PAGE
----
Two Pittsburgh Pirates trades made on this date, plus two former players were born on June 3rd.
On this date in 2009, the Pirates traded All-Star outfielder Nate McLouth to the Atlanta Braves in exchange for outfielder Gorkys Hernandez and pitchers Charlie Morton and Jeff Locke. McLouth was coming off an All-Star season in 2008, one in which he hit .276 with 113 runs scored, 26 homers, 23 stolen bases, a league leading 46 doubles and 94 RBIs. He also won the Gold Glove in center field. When the Pirates wanted to call up Andrew McCutchen, McLouth balked at the position move from center field, which in part caused the trade. He was hitting .256 with nine homers and 34 RBIs in 45 games when the deal was made. All three players received were highly rated prospects at some time, though only Morton had Major League experience at the time. Locke was a second round pick in 2006, who was struggling in High-A ball. Hernandez was 21 years old, hitting .316 in Double-A. Prior to the season, he was the 62nd ranked prospect in baseball by Baseball America. Morton was 25 years old, at Triple-A, coming off a season in which he went 4-8, 6.15 in 74.2 innings for the Braves.
After the deal, Morton went 41-62, 4.39 in 142 starts and 801 innings with the Pirates, where he played during the 2009-15 seasons before he was traded away with one year left on his contract. That deal worked out great for the Pirates despite a poor return in minor league pitcher David Whitehead. Morton pitched just 17.1 innings in 2016 due to injury. Hernandez played 25 games with the Pirates in 2012, then was traded to the Miami Marlins for first baseman Gaby Sanchez. He returned to the Pirates as a free agent in 2015 and played another eight big league games. He was then a regular for the 2017-18 San Francisco Giants, which led to him playing a total of 394 games over six seasons. Locke reached the Pirates in September of 2011 and stayed around through the 2016 season. He went 35-38, 4.41 in 644 innings with the Pirates, making 110 starts and 13 relief appearances. He was an All-Star in 2013. The Pirates let him go after the 2016 season and he pitched just seven more big league games. McLouth hit .229 with 21 homers in 250 games for Atlanta over the 2009-11 season. He had decent results in 2009 after the trade, but his other two seasons were worth -2.4 WAR. He eventually ended up back in Pittsburgh as a free agent in 2012, but he was released after batting just .140 in 34 games. As for the on field value the teams got with the initial trade, McLouth gave the Braves -0.6 WAR, while the Pirates received 0.5 WAR.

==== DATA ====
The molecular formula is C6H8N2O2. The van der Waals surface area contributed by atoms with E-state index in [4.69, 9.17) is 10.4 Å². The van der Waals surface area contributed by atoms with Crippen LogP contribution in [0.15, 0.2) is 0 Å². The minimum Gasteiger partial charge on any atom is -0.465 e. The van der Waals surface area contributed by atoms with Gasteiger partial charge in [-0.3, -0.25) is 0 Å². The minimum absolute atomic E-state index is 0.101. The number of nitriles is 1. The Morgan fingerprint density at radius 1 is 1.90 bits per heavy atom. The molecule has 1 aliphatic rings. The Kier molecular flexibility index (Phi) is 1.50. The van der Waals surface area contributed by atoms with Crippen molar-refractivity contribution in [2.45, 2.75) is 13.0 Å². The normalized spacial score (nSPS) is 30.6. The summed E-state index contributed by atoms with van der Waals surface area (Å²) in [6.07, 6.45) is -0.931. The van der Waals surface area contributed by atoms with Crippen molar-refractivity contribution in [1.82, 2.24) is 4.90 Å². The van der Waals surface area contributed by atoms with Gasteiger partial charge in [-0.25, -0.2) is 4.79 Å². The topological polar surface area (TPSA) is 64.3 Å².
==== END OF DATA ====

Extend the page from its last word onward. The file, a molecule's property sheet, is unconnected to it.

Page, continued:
On this date in 1906, the Pirates traded pitcher Ed Karger to the St Louis Cardinals for pitcher Chappie McFarland. This move is the exact opposite of the one above, Pittsburgh dealt a young prospect in exchange for a veteran pitcher. Karger, at age 23, had made his Major League debut exactly seven weeks earlier. He was pitching well for the Pirates, but they wanted a veteran to help for their playoff run. As it turned out, they had no chance that season with the Cubs setting a major league record with a 116-36 record. Karger had a 2-3, 1.93 record at the time of the deal, making two starts and four relief appearances. McFarland had pitched decent for some very poor St Louis Cardinals teams. At age 31, he was coming off three straight seasons of throwing at least 229 innings. With St Louis, he had a 33-57 record with a 3.33 ERA.
After the trade McFarland didn’t last long in Pittsburgh. He went 1-3, 2.55 in six games, five as a starter. The Pirates put him on waivers, where he was picked up by Brooklyn on August 1st. He made just one start for them before returning to the minors for the last three years of his pro career. Karger pitched in the majors until 1911, and while his career record was just 48-67, he retired with a 2.79 ERA. For St Louis he had a 2.72 ERA in 191.2 innings in 1906, then pitched 314 innings in 1907, posting a 2.04 ERA to go along with 29 complete games. His record was just 15-19, but the rest of the Cardinals pitching staff went 37-82. We posted more on Karger here in a One Who Got Away feature.
Brandon Waddell, pitcher for the 2020 Pirates. He was a fifth round pick by the Pirates in 2015 out of the University of Virginia. Waddell was known as a big game pitcher in college and he continued that trend over the years in minor league playoff games, as the Pirates affiliates seemed to win wherever he played. After signing late due to the 2015 College World Series, Waddell pitched for short-season Morgantown of the New York-Penn League, where he had a 5.75 ERA in 20.1 innings over six starts. He made incredible movement through the system the next season. He skipped Low-A and dominated in five High-A starts, posting an 0.93 ERA in 29 innings, with an 0.52 WHIP for Bradenton of the Florida State League. The Pirates then jumped him to Double-A Altoona of the Eastern League, where his career stalled a bit, partially due to injury. Waddell had a 4.12 ERA in 118 innings after the early season promotion. He struck out 120 batters that season in 147 innings between the two stops. His 2017 season saw him post a 3.12 ERA in 78 innings, but he missed time twice with a forearm strain. He had a 3.55 ERA in 15 starts with Altoona, while also making rehab starts in the Gulf Coast League and with Morgantown. He pitched in the Arizona Fall League after the season, where he had a 2.57 ERA and 15 strikeouts in 14 innings.